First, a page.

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Challenge Questions
A Central Tool for Student Learning


Sample Challenge Question
Video Clip>>

Background

Challenge Questions and Assessment
As students move through the year of study, they build knowledge about the changing seasons and how these changes affect the entire web of life. Student responses to Challenge Questions help you assess their thinking, gains, and gaps, and their ability to draw from past knowledge as they build new understandings.

Cathie Plaehn, a 5th grade teacher in Wisconsin and member of Journey North's Teacher-Advisory Board, shares these tips for using Challenge Questions as a tool for assessment.


Journey North provides a series of Challenge Questions throughout all of the migrations and seasonal events that are tracked. These questions are posed as part of Journey North News updates. Students are invited to respond online and share their thoughts with the entire Journey North community. In subsequent updates, they learn how peers and scientists answered the questions.

Challenge Questions are based on authentic observations and data, and are posed at key points throughout each season. Because of this, the questions are very relevant to the students' work and learning. Challenge Questions ask students to:

  • dig into and try to make sense of data
  • puzzle out math, science, or mapping challenges
  • reflect on Journey North experiences
  • think creatively or make personal connections to material

The questions, which are often open-ended, model good inquiry-based science because they spark the kind of thinking and reasoning that scientists use in their work. They offer students examples of the types of questions they should be asking themselves.


Challenge Questions and Science Journals
There are many ways to address Journey North Challenge Questions, and journaling is an excellent way for students to begin the process. Many teachers use journals as a tool for ongoing assessment of student progress. (See Science Inquiry Journals in our Assessment section.)
Journals also provide an excellent opportunity for teachers to function as facilitators of student learning. Here are some tips:
  • Allow students time to explore the question in their science journals before before discussing their answers with one another. Encourage them to write about or be prepared to explain the thinking behind their responses or answers.
  • Use journals as a way to communicate with students as they try to "think through" challenge questions and related concepts. You might, for instance, routinely collect journals and write questions and comments directly on pages, or share these during a discussion with each student.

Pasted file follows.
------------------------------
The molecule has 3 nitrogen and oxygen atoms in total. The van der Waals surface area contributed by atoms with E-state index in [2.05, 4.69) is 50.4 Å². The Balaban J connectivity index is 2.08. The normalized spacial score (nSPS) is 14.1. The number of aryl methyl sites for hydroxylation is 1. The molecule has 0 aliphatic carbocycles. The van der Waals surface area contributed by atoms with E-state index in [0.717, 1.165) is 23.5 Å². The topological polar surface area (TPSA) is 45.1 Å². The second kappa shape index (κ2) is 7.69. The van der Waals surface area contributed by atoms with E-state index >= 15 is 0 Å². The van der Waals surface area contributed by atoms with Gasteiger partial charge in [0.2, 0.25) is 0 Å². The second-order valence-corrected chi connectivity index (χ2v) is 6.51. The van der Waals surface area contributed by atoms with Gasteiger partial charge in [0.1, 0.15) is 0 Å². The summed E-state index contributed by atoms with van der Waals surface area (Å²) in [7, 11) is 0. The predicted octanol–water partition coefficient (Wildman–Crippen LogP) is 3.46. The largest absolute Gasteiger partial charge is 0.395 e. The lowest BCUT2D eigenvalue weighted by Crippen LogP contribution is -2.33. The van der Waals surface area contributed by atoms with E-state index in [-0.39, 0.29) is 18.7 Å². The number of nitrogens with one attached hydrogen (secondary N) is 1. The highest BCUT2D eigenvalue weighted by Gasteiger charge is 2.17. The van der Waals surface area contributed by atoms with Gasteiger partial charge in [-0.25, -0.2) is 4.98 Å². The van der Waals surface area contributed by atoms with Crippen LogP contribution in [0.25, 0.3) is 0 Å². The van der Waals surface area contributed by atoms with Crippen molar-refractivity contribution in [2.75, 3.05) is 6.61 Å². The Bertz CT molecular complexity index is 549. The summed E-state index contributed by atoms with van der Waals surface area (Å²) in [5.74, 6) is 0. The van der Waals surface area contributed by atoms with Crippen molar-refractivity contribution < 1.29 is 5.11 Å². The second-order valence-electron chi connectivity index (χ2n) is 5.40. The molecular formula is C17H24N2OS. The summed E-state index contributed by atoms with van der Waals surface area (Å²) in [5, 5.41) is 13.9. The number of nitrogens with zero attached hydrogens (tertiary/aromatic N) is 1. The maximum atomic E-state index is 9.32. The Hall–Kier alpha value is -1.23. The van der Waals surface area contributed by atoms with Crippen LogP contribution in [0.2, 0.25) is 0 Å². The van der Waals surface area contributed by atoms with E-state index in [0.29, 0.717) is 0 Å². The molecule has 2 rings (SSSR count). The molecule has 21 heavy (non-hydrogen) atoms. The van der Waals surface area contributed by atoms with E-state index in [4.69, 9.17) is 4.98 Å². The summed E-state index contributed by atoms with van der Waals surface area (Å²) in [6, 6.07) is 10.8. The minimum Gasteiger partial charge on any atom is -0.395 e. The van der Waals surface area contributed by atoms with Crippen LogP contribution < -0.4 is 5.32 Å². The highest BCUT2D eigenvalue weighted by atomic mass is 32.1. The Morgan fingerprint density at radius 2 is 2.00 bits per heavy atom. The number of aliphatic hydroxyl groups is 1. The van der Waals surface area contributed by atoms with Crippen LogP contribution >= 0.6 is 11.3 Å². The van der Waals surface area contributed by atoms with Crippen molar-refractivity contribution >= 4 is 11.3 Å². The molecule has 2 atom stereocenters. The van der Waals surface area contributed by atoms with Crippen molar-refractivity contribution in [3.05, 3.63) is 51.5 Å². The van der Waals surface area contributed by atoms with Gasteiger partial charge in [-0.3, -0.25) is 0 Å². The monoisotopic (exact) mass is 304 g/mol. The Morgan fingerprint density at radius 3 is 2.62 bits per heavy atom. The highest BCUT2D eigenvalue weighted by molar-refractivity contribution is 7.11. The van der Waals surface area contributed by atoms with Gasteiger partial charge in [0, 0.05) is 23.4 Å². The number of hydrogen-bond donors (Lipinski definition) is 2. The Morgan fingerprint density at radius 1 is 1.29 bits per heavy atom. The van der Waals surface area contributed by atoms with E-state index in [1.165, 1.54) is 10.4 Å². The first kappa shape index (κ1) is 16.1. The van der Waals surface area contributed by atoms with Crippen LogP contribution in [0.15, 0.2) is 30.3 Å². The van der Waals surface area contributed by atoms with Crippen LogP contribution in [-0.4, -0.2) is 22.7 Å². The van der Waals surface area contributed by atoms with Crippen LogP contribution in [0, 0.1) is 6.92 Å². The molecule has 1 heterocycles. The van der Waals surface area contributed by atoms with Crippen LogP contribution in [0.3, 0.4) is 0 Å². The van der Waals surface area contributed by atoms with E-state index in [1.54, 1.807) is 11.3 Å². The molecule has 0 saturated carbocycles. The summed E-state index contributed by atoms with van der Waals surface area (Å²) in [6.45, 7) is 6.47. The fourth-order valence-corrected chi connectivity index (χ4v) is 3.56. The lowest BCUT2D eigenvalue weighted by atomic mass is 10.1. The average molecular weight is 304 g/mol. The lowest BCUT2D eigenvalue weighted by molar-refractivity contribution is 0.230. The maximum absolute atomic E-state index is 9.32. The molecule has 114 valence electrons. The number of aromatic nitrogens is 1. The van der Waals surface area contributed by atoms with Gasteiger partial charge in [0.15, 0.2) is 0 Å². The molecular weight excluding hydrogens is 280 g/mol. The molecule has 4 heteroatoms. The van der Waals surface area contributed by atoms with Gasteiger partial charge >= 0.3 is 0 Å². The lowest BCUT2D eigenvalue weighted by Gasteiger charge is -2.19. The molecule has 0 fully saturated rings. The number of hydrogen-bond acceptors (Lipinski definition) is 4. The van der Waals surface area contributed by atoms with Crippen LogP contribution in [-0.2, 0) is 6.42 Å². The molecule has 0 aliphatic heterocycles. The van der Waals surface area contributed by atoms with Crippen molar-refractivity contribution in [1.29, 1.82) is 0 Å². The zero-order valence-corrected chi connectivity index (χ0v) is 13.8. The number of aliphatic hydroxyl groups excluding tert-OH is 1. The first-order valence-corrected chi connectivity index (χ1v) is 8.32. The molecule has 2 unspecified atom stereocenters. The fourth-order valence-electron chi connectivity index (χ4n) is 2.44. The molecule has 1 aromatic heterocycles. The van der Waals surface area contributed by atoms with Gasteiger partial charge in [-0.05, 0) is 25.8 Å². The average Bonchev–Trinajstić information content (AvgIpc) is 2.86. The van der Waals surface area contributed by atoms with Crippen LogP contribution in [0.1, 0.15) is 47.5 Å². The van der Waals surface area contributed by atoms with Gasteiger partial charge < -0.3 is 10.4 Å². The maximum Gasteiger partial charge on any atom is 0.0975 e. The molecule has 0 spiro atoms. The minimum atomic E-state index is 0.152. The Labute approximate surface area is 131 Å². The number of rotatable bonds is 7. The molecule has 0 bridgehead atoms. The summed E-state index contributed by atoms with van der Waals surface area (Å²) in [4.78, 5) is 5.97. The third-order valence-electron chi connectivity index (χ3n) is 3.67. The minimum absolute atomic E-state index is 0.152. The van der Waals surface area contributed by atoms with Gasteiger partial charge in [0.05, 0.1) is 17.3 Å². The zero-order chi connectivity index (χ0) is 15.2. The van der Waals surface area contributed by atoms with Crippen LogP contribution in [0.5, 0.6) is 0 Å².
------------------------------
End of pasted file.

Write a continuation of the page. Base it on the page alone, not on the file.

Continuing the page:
Teachers as Facilitators of Student Learning
Challenge Questions provide an excellent opportunity for teachers to function as coaches or facilitators of student learning. Holly Cerrulo, a 7th Grade teacher in Massachusetts explains:

"A single Challenge Question will get your students thinking in ways they rarely do during the entire school year. If you did just one Challenge Question — and nothing else — you'd experience what I mean.

Our entire class enjoyed the question about why owls nest in February, when it's so cold outside. As a class, we all shared our ideas for possible reasons. Now remember, I didn't know the answer even though I'm 'the teacher.' But this is what I love, this is where Journey North comes through. The discussion of the question comes the next week, so you don't have to know the answer — you learn right along with the students. And what's so great is that we could see that each of us had part of the answer in our thinking. As a class, we'd put our minds together and come up with ideas none of us — including the teacher — could have alone. Throughout the year, the students' understanding of nature grows, so you can as the thinking they exhibit in answering questions builds, they're making connections."


Learning From Mistakes
It is important to allow students the freedom to make mistakes. Some of the greatest scientific discoveries were the result of experiments that "failed." Encourage students to critically review their investigations and conclusions. Suggest activities or investigations that challenge them to further explore their ideas and test hypotheses.

Dealing With "Wrong" Answers
How do you address student answers, theories, explanations, or conclusions that are "incorrect"? How do you deal with student misconceptions? Think about the strategies you use when you encounter these situations. You might want to discuss this challenge with other teachers and share your successful techniques. Try to find alternatives to simply correcting students; instead, use
strategies that encourage critical thinking:
  • Reword or clarify a question.
  • Ask a student to explain the process he/she used to find the answer.
  • Have the student provide data that supports the answer.
  • Give students a chance to revisit data and check what they think against what they see.
  • Facilitate a group discussion in which classmates explore, challenge, and build on one another's ideas.
  • Invite students to conduct hands-on research to explore and test their theories and explanations.


Please Share Your Thoughts!
We hope you'll find ways to incorporate Journey North Challenge Questions into your own teaching this spring. As always, if you have ideas or suggestions you'd like to share please contact us: Feedback Form

 

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